WESCO bread bins
Made with love for detail: our Wesco bread bins
Bread is the Germans' favourite food. It is not for nothing that German bread culture was declared a UNESCO World Heritage Site in 2014. The German Bread Register lists 3000 different bread specialities. So when it comes to bread, we are real specialists. As a traditional German company, WESCO has been producing boxes for storing bread since the last century. And still today, WESCO has the right products for every household. Whether for a single household or a large family, WESCO bread bins are available in different shapes and sizes. And of course in many original WESCO colours that perfectly match WESCO bins and kitchen accessories.
WESCO, founded in 1867, specialised early on in the production of metal kitchen accessories. Bread and pastry tins were already part of the range at the beginning of the 20th century. Shape, size, design and colour have adapted to the respective zeitgeist and taste over the decades.
The classic is the Grandy, whose shape is reminiscent of a model from the 1920s. Many people remember that their grandmother or great-grandmother already had a similar model in the kitchen. Hence the name 'Grandy' from 'grandma'. With its dimensions of 42 x 22 x 17 cm, the Grandy is particularly suitable for larger loaves of bread. And because it is so popular, it is available in 15 original WESCO colours: from subtle white or cool grey to pastel mint or pink, there is something for everyone. The Grandy is also available in the matt Skandi colours white, black, graphite, cool grey and sand.
The little sisters of the Grandy - Mini Grandy and Single Grandy - are especially suitable for smaller quantities of bread or cakes. The Mini Grandy can also be used as a storage box for jewellery, cosmetics or stationery in the home office.
The Elly bread bin is a real retro gem. The name "Elly" comes from its elliptical shape. Elly also offers sufficient space for bread, pastries or cake. Single Elly and Mini Elly are the smaller versions that can be used for baking, but also as a storage box on the desk or in the bathroom. Elly is also available in many original WESCO colours and also in the matt colours of the Loft series.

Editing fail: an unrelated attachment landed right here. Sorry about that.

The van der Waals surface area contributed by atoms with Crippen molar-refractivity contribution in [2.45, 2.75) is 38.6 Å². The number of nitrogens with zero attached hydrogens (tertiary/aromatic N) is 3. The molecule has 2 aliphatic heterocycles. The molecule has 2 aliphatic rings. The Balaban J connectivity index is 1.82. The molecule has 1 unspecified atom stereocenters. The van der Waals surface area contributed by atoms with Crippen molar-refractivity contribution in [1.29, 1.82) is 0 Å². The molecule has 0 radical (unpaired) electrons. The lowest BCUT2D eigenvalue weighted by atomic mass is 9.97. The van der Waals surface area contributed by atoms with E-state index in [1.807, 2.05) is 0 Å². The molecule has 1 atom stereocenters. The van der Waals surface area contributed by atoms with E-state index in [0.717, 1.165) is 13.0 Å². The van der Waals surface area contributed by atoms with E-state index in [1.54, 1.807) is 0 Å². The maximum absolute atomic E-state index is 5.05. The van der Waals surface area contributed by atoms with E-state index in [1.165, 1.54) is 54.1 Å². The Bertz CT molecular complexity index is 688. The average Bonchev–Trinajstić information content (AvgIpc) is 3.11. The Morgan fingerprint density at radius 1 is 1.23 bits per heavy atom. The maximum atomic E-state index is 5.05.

The lids of Grandy and Elly are supported by sturdy metal hinges. The ventilation holes on the back ensure optimal air circulation and thus guarantee that the bread or pastries stay fresh for longer.
The Breadboy bread bin takes over the rounded shapes of the Pushboy waste bin, which was launched in the late 1980s as the first product in the WESCO design line. The model also offers plenty of space for larger loaves of bread. The Breadboy consists of two oval half-shells, the upper of which swings back when opened to reveal a spacious opening. Ventilation holes at the back also ensure optimum air circulation here. The Breadboy is also available in a smaller version as the Single Breadboy.
To keep a loaf of bread fresh for as long as possible, follow these tips:
Bread should be fresh and of good quality. The type of bread you buy affects its shelf life: Light-coloured baked goods do not keep as long as dark ones. The high wheat content causes it to dry out more quickly. Rye or wholemeal varieties, on the other hand, stay fresh longer. Wheat bread stays fresh for about two days, rye bread for 3-4 days and wholemeal bread for 7-9 days. It is also important to note that, by law, day-fresh bread must not contain any preservatives. When the bread is cut, it is best to put it in the bread bin with the cut side down. This prevents it from drying out over the cut surface.
Bread should not be stored in closed plastic bags. Due to so-called retrogradation, the bread loses the water that was bound during baking. When it is stored in a closed plastic bag, this moisture is trapped. The bread becomes soft and mouldy. When storing bread in a plastic bag, air circulation must be guaranteed, i.e. the bag must not be closed. You should not store bread open, as this also loses moisture quickly and becomes hard. Storage in the fridge is also not recommended. The low temperature in the fridge increases the retrogradation, i.e. the loss of moisture from the bread. That is why the bread dries out much quicker in the fridge and loses its taste. Bread keeps best in a bread box that is closed but has small holes for ventilation. Bread is best kept at room temperature. Depending on the type of bread, it is also advisable to use a bread bag or to wrap the bread in a clean tea towel.
In short: the bread should remain moist enough not to dry out, but dry enough to prevent mould.